Interview with Rhiannon Elston, Sky News Regional


SUBJECTS: Ag & Land Plan; economy-wide Net Zero 2050 Plan; drought

RHIANNON ELSTON, HOST: Australians are being invited to have their say on a new government plan to reduce carbon emissions in the agriculture sector. For more on this, I'm joined by Minister for Agriculture, Fisheries and Forestry, Murray Watt. Minister, thank you very much for your time this morning. What does the plan propose?

MURRAY WATT, MINISTER FOR AGRICULURE, FISHERIES AND FORESTRY: Well good morning, Rhiannon. Today is a really exciting day, I think, for the future of Australian agriculture. We know that our farmers and our whole agriculture sector have done a huge amount of work already to reduce their emissions and become even more sustainable. But we also know that we are going to need to do more.

Our international markets are expecting more and more sustainable production. Domestic consumers are looking for more environmentally-friendly produced food. And of course, we also know that climate change is having a massive impact on farmer's profits right now, and that's not likely to get better. So we do need to change.

And what we're starting today is a consultation with farmers, with processors, with the entire Australian community about how we can work as a government with the industry to reduce emissions going forward and to even improve on the sustainability levels of Australian farming.

RHIANNON ELSTON: So what are some of the proposals in that plan?

MURRAY WATT: Yeah, so there's a wide range of things that could be done in terms of reducing emissions. Most of the emissions from Australian agriculture come from methane from livestock. And one of the options that's available is investing more in feed supplements to reduce the amount of methane that is emitted by livestock. There are also some new technologies coming online about lower-emissions fertilisers that can be used in cropping and horticulture. But even things like changing farming practices, having more vegetation on farms can sequester more carbon. And that's one of the really exciting opportunities about this, is that this doesn't have to be a cost to farmers. We can actually develop new income streams for our farmers to expand their operations and really help them through periods of drought and other things as well, so that they've got other ways of income coming in.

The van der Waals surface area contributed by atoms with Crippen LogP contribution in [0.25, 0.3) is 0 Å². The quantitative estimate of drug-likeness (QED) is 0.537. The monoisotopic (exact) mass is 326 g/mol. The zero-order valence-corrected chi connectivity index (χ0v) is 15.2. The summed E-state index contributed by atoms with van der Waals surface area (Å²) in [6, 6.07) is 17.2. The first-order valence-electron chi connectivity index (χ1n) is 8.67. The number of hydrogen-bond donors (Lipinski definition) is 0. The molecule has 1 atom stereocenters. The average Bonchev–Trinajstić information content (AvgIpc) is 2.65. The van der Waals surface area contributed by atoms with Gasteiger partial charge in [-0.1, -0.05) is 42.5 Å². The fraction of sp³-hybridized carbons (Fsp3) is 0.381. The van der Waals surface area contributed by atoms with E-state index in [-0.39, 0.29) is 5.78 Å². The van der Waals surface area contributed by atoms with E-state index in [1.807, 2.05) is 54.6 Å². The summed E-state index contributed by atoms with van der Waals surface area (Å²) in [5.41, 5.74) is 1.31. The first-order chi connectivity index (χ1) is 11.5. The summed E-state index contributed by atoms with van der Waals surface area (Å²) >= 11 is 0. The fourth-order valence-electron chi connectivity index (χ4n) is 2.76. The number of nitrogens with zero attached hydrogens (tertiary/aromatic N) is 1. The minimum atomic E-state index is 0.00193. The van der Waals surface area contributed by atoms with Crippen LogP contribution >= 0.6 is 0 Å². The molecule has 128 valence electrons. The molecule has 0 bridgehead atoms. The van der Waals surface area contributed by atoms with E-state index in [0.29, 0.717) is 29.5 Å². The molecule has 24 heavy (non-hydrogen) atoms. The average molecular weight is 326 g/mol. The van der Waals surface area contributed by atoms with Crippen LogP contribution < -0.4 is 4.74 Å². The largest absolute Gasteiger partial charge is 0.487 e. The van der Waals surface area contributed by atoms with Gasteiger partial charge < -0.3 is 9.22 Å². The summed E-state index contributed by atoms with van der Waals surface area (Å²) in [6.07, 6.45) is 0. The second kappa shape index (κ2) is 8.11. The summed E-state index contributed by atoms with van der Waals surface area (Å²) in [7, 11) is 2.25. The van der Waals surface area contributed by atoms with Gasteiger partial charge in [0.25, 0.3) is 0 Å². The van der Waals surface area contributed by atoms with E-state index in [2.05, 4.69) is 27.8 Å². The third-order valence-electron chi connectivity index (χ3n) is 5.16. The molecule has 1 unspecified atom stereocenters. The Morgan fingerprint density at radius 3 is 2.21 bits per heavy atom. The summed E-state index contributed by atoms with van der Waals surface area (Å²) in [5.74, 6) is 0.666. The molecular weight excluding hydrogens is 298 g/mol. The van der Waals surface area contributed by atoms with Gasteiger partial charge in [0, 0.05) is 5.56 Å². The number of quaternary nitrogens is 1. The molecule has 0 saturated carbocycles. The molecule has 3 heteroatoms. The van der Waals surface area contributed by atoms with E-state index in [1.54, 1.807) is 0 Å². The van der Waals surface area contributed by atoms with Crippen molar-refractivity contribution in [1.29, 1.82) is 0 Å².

So there's a wide range of things that could be done as a result of this consultation. We're not heading into it with any fixed ideas about what needs to be done. What we do know is that, as I say, we do need to be reducing our emissions through agriculture to protect Australian farming into the future. And we're really keen to hear different people's ideas about how we can best do that.

RHIANNON ELSTON: It sounds like the onus for some of these proposals will fall on farmers. Does the government plan to support them?

MURRAY WATT: Yeah absolutely. We're already investing very large amounts of money -in the hundreds of millions of dollars - to support farmers adopt even more sustainable practises. And I'm sure that we'd be willing to consider further investments into the future. I probably don't agree that the onus is falling on farmers because, of course, we are also, of course, undertaking major measures to reduce the emissions of heavy industry around the country. And we'll be coming forward in the coming months with similar plans to this one in areas like transport, energy, production, industry use, building and construction about how we can reduce emissions across the economy. We have, of course, committed to reach that net zero by 2050 target that the rest of the world is doing as well. And we are going to be needing to take action across the economy, not just in any one sector. But this is a real opportunity for farmers in our agriculture sector to have their say on what would be the best way to achieve this. We want to do this in a way that actually increases farmers' profitability and productivity, not reduces it. And I'm very confident that we can do that.

RHIANNON ELSTON: OK, and how can people do that? How can they have their say here?

MURRAY WATT: Easiest way for people to do it is to jump on the Federal Department of Agriculture website. We have a website called ‘Have Your Say’. That consultation paper is up today and is open to mid-December. So there's a few weeks there for people to have a think about it and come forward with their ideas. And in the new year, we'll consider all of those ideas before making any decisions and announcements.

RHIANNON ELSTON: OK. And just quickly, Minister, I want to ask you about the drought. Many farmers doing it tough in northern New South Wales, but we have seen some decent rainfall there over the last week or so. Are you starting to see some positive signs emerging? And what are you hearing from landholders in northern New South Wales?

MURRAY WATT: Yeah, both in northern New South Wales and in some parts of southwest Queensland we had some pretty good falls over the last few days, including in some of those areas that had been impacted by bushfires last week. So it's great to see that relief on the bushfires. But also, we are seeing that flow through to farmers in terms of prices. I think we all know that we're seeing very low livestock prices at the moment, which is a really big worry for farmers, having come off a couple of years of very good prices. But every time we get some of that rain, it does lead to some improvements in prices, improvements in pastures, and staves off that drought for a little bit longer. So it's a positive thing, and hopefully there'll be a little bit more over the coming months.

RHIANNON ELSTON: OK. Minister for Agriculture Murray Watt, thanks so much for your time.

MURRAY WATT: Thanks Rhiannon.